10 Foundational Elements of Packaging Design - Artwork Flow

Varun Baliga

October 26, 2022

Table of Content

Getting into a packaging design project without the right structure can add weeks to your timeline. Today, we show you how adding just a few elements to your process can streamline your project!

Even the simplest of packaging designs can have a powerful, lasting impact. Whether it’s the pure joy of opening a Happy Meal or the warm comfort of grabbing your favorite Venti as you prepare to kickstart your day, the best packaging designs are the ones that bring out the best of our emotions as we make them a part of our lives.

Now, while packages have been designed on the same principles for years, these principles too, have seen their fair share of evolution over the years. And no design exemplifies this evolution better than the all-too-familiar Coca-Cola bottles. Starting with designs that focused mainly on functionality and preserving the product, the designs have evolved to merge with the brand’s identity. Today, the bottles effectively communicate Coca-Cola’s personality and engage effortlessly with their consumers. 

Source: Litmus Branding

The 3C’s of packaging — Containing, Caring, and Conserving — are no longer exclusive. As Coca-Cola’s evolution can attest, Communication and Promotion have become fundamental to packaging design in the modern age. But even with these guiding principles leading your design, today’s packaging designs call for a process that lets these principles shine through in increasingly meaningful and practical ways. If you want your packaging designs to reflect and amplify your brand value on the shelves, you will need to incorporate certain elements into your design process.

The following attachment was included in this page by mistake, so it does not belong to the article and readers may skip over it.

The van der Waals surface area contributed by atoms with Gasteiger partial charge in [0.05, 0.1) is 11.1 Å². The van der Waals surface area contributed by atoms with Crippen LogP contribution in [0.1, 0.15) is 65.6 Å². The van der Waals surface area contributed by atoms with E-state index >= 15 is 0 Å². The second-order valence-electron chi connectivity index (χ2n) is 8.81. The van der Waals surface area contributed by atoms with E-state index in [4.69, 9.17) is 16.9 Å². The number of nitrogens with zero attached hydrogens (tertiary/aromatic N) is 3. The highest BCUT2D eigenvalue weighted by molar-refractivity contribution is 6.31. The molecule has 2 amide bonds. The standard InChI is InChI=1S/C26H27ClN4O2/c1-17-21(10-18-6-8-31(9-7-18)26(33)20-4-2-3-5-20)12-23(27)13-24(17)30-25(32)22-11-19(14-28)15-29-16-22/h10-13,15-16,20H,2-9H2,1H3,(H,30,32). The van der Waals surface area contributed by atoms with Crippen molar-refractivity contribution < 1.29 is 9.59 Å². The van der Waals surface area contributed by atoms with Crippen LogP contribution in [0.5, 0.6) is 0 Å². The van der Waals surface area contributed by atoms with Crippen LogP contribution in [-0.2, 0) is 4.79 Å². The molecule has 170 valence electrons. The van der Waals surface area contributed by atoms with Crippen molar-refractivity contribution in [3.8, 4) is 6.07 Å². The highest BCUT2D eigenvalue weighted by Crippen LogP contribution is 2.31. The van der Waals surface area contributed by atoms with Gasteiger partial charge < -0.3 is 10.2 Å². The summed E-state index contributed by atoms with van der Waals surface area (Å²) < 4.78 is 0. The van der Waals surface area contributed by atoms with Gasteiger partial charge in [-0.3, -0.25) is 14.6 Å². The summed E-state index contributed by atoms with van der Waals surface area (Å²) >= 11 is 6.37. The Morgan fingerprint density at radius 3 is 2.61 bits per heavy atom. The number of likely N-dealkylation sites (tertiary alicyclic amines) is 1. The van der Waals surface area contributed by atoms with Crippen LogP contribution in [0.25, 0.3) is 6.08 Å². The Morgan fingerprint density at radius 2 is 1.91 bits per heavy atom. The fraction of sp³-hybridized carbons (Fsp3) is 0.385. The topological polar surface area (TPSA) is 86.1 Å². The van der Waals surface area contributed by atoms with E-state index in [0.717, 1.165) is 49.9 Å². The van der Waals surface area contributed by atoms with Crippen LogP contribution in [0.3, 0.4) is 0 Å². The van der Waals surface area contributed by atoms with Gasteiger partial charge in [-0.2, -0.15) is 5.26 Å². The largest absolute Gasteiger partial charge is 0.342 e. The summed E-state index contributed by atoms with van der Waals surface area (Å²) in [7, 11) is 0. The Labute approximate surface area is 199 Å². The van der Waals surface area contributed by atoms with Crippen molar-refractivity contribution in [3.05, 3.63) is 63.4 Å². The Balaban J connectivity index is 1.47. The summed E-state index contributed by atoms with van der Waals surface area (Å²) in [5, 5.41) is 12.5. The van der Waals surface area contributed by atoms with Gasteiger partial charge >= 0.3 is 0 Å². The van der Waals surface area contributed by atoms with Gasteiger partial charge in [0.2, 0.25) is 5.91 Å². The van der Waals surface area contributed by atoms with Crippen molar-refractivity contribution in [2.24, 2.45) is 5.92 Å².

What are the essential elements of packaging design?

  1. Solving the problem
  2. Perceived value
  3. Budgeting
  4. Competitor analysis
  5. Engagement strategy
  6. Form factor
  7. Identity
  8. Compliance-first outlook
  9. Design flexibility
  10. The clincher

1. Solving the problem

“Design is intelligence made visible.”

- Henrik Fisker, Automotive designer and entrepreneur

With every packaging design you create, the primary goal is to address a gap in the market. Where the consumers face a problem, your designs need to step in and make their lives easier. Here are a few things you will need to note before you work on the right solution:

  • What goals do you aim to achieve with your product?
  • Who makes up your target market?
  • Where will your product be sold or displayed?
  • What sets your product apart?

Whether you’re looking to make a splash with a new product or consolidate your brand value with a product extension, clarifying your goals early on will allow you to come up with the right market fit. You will be able to narrow down your audience and work out what appeals to them. When you find the right solution, you will be able to drive demand and maintain a firm grip on your product’s success.

2. Perceived value

The best packaging is the one that fully justifies the value consumers see in your product. For your packaging to carry your product from shelves to carts, you will need to estimate your product value in the market. 

Your packaging will need to reflect the benefits your product offers consumers. Along with a design that reflects your brand, your packaging represents an elevator pitch that convinces consumers to pick it up and give it a try, so a sharp and engaging strategy would go a long way towards helping you stand out. 

3. Budgeting

Once you clarify the value consumers see in your product, you will need to set a budget for your packaging. 

Do you splurge on packaging to attract more eyeballs? 

Or do you let your product do the talking? 

Your budget will depend on how you want to showcase your product and how much of your marketing communication hinges on your packaging design. To get a more accurate answer to this, you can conduct a conjoint analysis of your product and packaging.